One of the most common ways that an employee steals from a college or university is by issuing payments to a fake vendor (i.e., himself or herself). Too many institutions don’t effectively manage their vendor databases. We see many fail to put controls over basic things like address changes and vendor verification procedures. Or they neglect to remove inactive or duplicate vendors from their databases and systems. In our experience, the offending employee starts by issuing a small payment to a fake vendor, then as he or she gets away with it and confidence grows with success, the payments because larger and more regular.

Preventive controls include:

  • Establishing segregation of duties for vendor set-up procedures
  • Purging vendors that have not been utilized in the past two years from lists and systems
  • Controlling changes within the vendor accounts and limiting access to vendor databases
  • Testing the system for the ability to set up fake vendors

Detective controls include:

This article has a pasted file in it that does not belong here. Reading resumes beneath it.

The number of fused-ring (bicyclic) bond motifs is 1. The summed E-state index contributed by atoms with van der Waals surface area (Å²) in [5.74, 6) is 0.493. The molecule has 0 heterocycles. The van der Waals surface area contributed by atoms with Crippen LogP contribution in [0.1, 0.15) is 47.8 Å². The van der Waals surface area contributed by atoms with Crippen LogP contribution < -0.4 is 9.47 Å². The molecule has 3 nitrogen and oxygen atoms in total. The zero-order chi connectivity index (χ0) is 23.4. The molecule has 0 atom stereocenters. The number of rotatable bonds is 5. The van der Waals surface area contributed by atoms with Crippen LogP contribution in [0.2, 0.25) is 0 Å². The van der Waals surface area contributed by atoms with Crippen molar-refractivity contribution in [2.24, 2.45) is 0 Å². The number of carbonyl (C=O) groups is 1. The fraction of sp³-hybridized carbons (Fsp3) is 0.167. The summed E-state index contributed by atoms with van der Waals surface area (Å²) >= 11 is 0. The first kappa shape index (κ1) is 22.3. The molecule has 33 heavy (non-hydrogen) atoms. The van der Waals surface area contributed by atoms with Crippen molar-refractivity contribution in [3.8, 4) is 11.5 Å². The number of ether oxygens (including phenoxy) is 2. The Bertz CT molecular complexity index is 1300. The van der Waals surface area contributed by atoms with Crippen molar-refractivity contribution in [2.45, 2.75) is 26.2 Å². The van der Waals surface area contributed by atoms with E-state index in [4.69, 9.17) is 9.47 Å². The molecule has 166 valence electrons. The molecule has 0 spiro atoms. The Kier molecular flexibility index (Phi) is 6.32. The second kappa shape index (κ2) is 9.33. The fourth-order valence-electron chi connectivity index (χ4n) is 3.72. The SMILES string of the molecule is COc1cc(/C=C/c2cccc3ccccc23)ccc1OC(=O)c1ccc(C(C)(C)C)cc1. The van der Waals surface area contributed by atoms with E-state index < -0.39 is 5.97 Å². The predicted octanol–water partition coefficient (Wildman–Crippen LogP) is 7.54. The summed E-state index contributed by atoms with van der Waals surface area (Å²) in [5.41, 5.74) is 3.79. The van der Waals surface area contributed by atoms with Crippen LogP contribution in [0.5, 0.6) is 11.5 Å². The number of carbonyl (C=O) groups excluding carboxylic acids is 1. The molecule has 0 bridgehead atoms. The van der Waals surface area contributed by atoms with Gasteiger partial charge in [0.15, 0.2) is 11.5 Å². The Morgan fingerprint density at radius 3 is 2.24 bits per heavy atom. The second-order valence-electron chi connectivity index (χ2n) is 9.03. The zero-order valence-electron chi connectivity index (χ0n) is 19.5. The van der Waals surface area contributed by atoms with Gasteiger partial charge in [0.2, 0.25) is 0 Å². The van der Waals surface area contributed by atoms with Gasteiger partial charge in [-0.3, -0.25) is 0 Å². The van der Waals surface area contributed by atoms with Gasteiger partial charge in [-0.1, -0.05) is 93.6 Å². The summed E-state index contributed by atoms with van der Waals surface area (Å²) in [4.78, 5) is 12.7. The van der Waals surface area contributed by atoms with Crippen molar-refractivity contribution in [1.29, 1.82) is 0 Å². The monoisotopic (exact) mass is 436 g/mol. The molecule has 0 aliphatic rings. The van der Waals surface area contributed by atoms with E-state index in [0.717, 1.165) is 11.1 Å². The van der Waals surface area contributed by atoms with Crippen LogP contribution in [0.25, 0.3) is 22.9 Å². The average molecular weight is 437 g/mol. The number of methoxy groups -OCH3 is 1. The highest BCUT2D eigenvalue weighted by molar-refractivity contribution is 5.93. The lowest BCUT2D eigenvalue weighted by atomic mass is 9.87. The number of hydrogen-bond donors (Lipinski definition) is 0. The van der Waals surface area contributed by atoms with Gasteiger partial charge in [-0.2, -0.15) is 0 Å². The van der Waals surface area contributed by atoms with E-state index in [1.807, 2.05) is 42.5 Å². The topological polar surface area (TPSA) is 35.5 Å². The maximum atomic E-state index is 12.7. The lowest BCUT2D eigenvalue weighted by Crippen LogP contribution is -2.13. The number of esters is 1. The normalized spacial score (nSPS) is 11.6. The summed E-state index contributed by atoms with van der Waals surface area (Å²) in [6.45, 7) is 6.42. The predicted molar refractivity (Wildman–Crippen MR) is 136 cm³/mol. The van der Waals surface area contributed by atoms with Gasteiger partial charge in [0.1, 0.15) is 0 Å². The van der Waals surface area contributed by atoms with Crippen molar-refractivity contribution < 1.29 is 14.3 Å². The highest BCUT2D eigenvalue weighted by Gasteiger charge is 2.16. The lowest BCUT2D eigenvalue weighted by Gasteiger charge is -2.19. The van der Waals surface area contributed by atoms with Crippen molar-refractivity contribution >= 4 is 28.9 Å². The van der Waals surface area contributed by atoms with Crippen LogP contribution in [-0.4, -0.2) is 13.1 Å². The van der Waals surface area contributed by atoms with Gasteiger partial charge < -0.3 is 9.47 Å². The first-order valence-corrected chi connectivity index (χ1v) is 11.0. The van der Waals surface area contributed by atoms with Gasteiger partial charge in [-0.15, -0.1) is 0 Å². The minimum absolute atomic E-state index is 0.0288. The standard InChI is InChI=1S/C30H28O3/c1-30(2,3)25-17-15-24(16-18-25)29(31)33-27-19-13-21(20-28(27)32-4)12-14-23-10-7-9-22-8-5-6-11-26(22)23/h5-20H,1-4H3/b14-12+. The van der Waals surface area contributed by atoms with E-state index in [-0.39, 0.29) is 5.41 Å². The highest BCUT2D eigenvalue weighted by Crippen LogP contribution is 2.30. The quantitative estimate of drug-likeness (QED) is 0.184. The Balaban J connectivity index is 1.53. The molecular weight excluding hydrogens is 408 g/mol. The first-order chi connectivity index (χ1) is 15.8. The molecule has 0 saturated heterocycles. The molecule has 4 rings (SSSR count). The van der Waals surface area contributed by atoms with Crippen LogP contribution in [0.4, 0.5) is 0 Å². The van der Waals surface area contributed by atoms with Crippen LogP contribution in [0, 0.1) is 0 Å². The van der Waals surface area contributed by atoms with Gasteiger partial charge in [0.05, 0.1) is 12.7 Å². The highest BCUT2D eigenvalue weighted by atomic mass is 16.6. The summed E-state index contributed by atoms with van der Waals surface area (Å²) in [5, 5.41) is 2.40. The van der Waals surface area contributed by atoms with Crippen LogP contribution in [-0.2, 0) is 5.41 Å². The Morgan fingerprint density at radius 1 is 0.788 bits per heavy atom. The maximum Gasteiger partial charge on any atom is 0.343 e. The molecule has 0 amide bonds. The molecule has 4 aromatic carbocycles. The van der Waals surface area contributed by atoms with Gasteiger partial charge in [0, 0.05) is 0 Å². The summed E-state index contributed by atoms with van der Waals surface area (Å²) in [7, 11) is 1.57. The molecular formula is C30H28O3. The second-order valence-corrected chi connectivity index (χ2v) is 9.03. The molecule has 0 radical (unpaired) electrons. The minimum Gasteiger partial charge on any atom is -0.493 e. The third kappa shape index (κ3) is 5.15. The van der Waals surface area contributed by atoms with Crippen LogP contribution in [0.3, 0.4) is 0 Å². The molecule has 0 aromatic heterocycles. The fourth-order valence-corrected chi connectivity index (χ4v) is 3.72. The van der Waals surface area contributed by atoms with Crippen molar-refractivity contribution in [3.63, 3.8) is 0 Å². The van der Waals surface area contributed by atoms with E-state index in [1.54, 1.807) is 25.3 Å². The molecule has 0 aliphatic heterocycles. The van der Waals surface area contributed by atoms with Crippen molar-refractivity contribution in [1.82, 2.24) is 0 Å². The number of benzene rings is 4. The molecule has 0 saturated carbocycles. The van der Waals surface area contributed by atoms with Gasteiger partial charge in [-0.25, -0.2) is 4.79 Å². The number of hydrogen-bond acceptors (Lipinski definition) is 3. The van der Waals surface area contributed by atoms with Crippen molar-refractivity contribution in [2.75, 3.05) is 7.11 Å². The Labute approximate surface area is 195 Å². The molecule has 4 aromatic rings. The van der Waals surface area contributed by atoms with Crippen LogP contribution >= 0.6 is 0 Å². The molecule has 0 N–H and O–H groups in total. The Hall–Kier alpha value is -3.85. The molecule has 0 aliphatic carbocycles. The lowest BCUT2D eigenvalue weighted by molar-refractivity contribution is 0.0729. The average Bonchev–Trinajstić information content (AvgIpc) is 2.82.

• Reviewing vendor billings on a rolling six-month basis with an eye out for odd vendor activity
  • Isolating vendor activity in which only one person utilizes the vendor

Fraudulent employee expense reports

Fraudulent expense reporting almost always starts out gradually. Employees will add a few extra miles to their travel expenses, then toss in an unauthorized lunch or dinner, and before long they are purchasing things like companion flights and hotel rooms for conferences. You would be amazed at some of the fraudulent big-ticket purchases that can appear to be related to project or grant expenditures — liquor, clothing, jewelry, lawnmowers, and even cars and vacations. That may seem implausible, but it happens with alarming frequency.